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Cory Silverberg

The Trouble with Normal

By March 19, 2012

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I remember many years ago having a conversation with a sex therapist. He said that one of his most important functions was reassuring people they were normal. He described client after client who would sit down in his office, often wracked with guilt and full of shame about some aspect of their sexual desires or practices, and how their entire demeanor and outlook would change once he told them that whatever secret they had been holding on to wasn't something that made them a freak. That their singular freakish secret was actually something he had heard from dozens of other clients. That it was, in his words, perfectly normal.

Sex educators use normal in this therapeutic way as well. The phrase, "everything is normal" has become a kind of comforting mantra for a certain kind of sex educator and a growing number of sex advice columnists, coaches, and self-appointed gurus. It's understood to be a mark of sex positivity and progressiveness. No judgement. Everything is good.

I'm sympathetic to the impulse, but to me this response has always rung hollow. In part that's because usually when I hear people say it (or read them write it) I just don't believe them. It sounds like a line; a kind of mean-nothing cure-all. Obviously this is my personal response, but I have a pretty finely honed BS detector and most of these people don't actually follow through on their "it's all good" message. They seem to be full of judgement, full of righteous opinions, and clearly have ideas about what is good and what is bad, right and wrong, when it comes to sexuality.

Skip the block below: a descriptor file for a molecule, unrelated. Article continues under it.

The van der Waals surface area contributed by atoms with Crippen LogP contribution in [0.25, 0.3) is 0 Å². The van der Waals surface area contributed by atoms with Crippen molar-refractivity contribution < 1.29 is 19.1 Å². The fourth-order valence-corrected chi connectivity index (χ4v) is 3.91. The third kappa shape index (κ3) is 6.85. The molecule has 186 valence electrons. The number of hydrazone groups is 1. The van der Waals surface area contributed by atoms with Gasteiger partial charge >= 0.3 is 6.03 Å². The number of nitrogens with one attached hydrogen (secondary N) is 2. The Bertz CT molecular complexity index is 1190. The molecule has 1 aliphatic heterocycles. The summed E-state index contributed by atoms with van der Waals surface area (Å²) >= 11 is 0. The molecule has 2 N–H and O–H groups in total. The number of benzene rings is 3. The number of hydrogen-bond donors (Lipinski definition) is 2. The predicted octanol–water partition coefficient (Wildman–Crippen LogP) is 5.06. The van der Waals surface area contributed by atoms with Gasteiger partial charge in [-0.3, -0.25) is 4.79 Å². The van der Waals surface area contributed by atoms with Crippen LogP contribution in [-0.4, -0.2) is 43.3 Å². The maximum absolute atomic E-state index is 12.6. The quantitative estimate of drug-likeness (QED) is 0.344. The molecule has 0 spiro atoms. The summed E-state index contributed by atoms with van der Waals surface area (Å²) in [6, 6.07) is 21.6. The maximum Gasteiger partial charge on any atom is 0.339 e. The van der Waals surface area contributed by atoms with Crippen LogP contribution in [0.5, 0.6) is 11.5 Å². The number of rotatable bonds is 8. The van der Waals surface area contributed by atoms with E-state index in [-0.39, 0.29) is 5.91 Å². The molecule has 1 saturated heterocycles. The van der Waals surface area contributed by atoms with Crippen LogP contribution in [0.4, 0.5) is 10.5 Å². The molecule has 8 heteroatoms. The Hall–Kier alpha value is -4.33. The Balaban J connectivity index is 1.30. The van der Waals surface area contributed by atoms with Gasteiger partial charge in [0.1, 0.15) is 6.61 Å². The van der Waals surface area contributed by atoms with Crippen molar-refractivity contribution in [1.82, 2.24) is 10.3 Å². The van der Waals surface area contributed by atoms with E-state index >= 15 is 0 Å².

To be clear, I think we should all have a chance to develop our own ideas of goodness and badness in the context of sexuality, but it doesn't do anyone any good to claim that everything is good all the time. In fact, it can be more of a hindrance than a help in the long run.

Telling someone they are normal may provide momentary relief. But once they get back out into the world they'll be reminded almost immediately that not everything is treated as normal. Sexual normality and sexual normativity, are complicated and slippery concepts, but they also carry tremendous power and heft. Whether or not we agree that a certain act should be considered normal, we all know that the label of normalcy has palpable effects in the world. To say everything is normal denies the power of normal to affect people for better and for worse and in the end that doesn't help anyone.

I've been trying to think of a good analogy for what I think is problematic about using normality to try and help people explore and express their sexuality. What first came to my mind was that using normal to help people with sexuality is like using a gun to promote peace. It's a good line, but I think it's imprecise. Instead I've come up with this:

Using normality to alleviate sexual shame is like using capitalism to alleviate poverty. Capitalism creates, distributes, and requires poverty. Sexual normalcy creates, distributes, and requires sexual shame. There is no capitalism without poverty. And there is no sexual normalcy without sexual shame.

This means, among other things, that the problem with normal isn't just that it's too narrowly defined. The problem is systemic; it's built right into the concept. After all normality itself is defined more by what it isn't, by what is considered abnormal, than it is defined by what it is. Definitions of deviant or exceptional sexuality precede definitions of normal sexuality. We came up with the construct of homosexuality before heterosexuality, the publicly articulated identity transgender preceded that of cisgender. Normal relies on the marginalization of some to define others. Adding to those in the center doesn't stop the force of pushing others to the margins. And simply telling people on the margins that they're actually in the center doesn't alleviate the very real pressures pushing them out if it.

So what's the point of all this? Well I'm not entirely sure. I've been wrestling with ideas of normal both personally and professionally for almost two decades and I don't have any solid answers. Over the next few weeks I'm going to blog more about normal, kind of a normal-sexuality-blog-carnival-of-one if you will. And I think I'm going to take as my inspiration a suggestion I got from a friend and colleague who said that instead of focusing so much on what normal is we'd be better off focusing on what normal does. It seems to me a good place to start.